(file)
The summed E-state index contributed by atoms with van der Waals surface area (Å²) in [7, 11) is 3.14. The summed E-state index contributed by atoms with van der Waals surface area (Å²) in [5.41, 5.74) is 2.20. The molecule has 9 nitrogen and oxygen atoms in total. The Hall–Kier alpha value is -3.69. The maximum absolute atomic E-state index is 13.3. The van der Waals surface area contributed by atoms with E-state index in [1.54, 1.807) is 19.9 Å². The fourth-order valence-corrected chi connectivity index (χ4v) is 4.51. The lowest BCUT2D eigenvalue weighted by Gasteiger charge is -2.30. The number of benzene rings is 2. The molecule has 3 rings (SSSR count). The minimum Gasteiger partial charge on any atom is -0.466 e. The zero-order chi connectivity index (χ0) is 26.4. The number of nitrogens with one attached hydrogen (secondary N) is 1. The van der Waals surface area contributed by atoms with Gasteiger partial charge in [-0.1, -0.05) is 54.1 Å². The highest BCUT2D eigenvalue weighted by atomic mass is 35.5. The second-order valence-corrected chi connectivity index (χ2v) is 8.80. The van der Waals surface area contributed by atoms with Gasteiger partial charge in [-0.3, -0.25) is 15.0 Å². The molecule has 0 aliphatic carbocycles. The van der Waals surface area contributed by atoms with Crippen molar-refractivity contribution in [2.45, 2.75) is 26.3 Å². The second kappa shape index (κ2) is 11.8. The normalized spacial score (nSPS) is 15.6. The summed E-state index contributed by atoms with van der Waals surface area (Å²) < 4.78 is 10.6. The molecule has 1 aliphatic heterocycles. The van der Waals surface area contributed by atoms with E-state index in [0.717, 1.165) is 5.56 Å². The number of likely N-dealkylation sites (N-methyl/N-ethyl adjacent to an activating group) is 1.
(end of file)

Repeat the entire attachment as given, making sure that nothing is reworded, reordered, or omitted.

The summed E-state index contributed by atoms with van der Waals surface area (Å²) in [7, 11) is 3.14. The summed E-state index contributed by atoms with van der Waals surface area (Å²) in [5.41, 5.74) is 2.20. The molecule has 9 nitrogen and oxygen atoms in total. The Hall–Kier alpha value is -3.69. The maximum absolute atomic E-state index is 13.3. The van der Waals surface area contributed by atoms with E-state index in [1.54, 1.807) is 19.9 Å². The fourth-order valence-corrected chi connectivity index (χ4v) is 4.51. The lowest BCUT2D eigenvalue weighted by Gasteiger charge is -2.30. The number of benzene rings is 2. The molecule has 3 rings (SSSR count). The minimum Gasteiger partial charge on any atom is -0.466 e. The zero-order chi connectivity index (χ0) is 26.4. The number of nitrogens with one attached hydrogen (secondary N) is 1. The van der Waals surface area contributed by atoms with Gasteiger partial charge in [-0.1, -0.05) is 54.1 Å². The highest BCUT2D eigenvalue weighted by atomic mass is 35.5. The second-order valence-corrected chi connectivity index (χ2v) is 8.80. The van der Waals surface area contributed by atoms with Gasteiger partial charge in [-0.3, -0.25) is 15.0 Å². The molecule has 0 aliphatic carbocycles. The van der Waals surface area contributed by atoms with Crippen molar-refractivity contribution in [2.45, 2.75) is 26.3 Å². The second kappa shape index (κ2) is 11.8. The normalized spacial score (nSPS) is 15.6. The summed E-state index contributed by atoms with van der Waals surface area (Å²) < 4.78 is 10.6. The molecule has 1 aliphatic heterocycles. The van der Waals surface area contributed by atoms with E-state index in [0.717, 1.165) is 5.56 Å². The number of likely N-dealkylation sites (N-methyl/N-ethyl adjacent to an activating group) is 1.